Via the Vatican news, the head of the Roman Catholic Church is urging prayers and support to all the million victims of Cyclone Idai which has caused widespread destruction and flooding in the Mozambique, Zimbabwe, and Malawi.
Pope Francis made the appeal at the Wednesday General Audience held in St. Peter’s Square.
“In recent days, great floods have sowed mourning and devastation in various areas of Mozambique, Zimbabwe, and Malawi. I express my pain and closeness to those dear people.
I entrust the many victims and their families to the mercy of God, and I implore comfort and support for those affected by this calamity,” he said.
With these heartfelt words, Pope Francis expressed his condolences for the families of over 350 people killed by Cyclone Idai, and his solidarity with the millions of people affected.
The powerful storm made landfall on the coast of Mozambique last Thursday, packing winds of up to 177 km/h (106 mph) and bringing torrential rain, before spreading death and destruction halfway across southeast Africa.
A week after the hit, the death, damage and flooding continue Mozambique, Zimbabwe and Malawi, making it one of the most destructive natural disasters in the region’s recent history.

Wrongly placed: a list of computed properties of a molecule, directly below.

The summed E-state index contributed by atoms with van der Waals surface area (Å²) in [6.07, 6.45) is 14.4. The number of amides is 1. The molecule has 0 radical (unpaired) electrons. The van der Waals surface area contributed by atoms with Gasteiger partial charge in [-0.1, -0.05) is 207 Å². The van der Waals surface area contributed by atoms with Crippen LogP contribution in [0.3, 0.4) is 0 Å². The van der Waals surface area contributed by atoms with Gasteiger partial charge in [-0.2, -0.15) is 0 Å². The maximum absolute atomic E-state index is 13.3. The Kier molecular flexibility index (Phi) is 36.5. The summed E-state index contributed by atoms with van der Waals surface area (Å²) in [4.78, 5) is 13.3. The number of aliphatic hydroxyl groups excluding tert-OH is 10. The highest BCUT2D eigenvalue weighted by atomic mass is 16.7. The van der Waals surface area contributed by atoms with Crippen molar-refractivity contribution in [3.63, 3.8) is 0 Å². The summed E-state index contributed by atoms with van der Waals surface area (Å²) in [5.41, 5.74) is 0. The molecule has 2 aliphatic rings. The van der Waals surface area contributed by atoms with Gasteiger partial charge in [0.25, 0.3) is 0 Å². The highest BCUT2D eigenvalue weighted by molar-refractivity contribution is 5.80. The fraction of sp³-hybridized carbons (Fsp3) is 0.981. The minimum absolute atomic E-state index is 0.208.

Floodwaters are rushing across the plains of central Mozambique, submerging homes, villages and entire towns. The flooding has created a muddy inland ocean 50 kilometres wide where there used to be farms and villages, giving credence to Mozambican President Filipe Nyusi’s estimate that 1,000 people may have been killed.
Hundreds of people have been confirmed dead and hundreds of thousands more have been affected by what the UN says could be “one of the worst weather-related disasters ever to hit the southern hemisphere”.
Entire villages have been destroyed in Mozambique and Zimbabwe and most of the inhabitants swept away as rescuers race to save tens of thousands of people trapped by flood waters from Cyclone Idai.
Aid groups are now struggling to reach survivors trapped in remote areas where villages were submerged. More helicopters and boats are being sent to help with the operation, and donors and humanitarian organisations have pledged support.
Thousands are “stranded on rooftops, in trees and other elevated areas”, according to UNICEF spokesperson Christophe Boulierac.
It is feared the situation could get worse in both Mozambique and Zimbabwe, with heavy rain set to continue.
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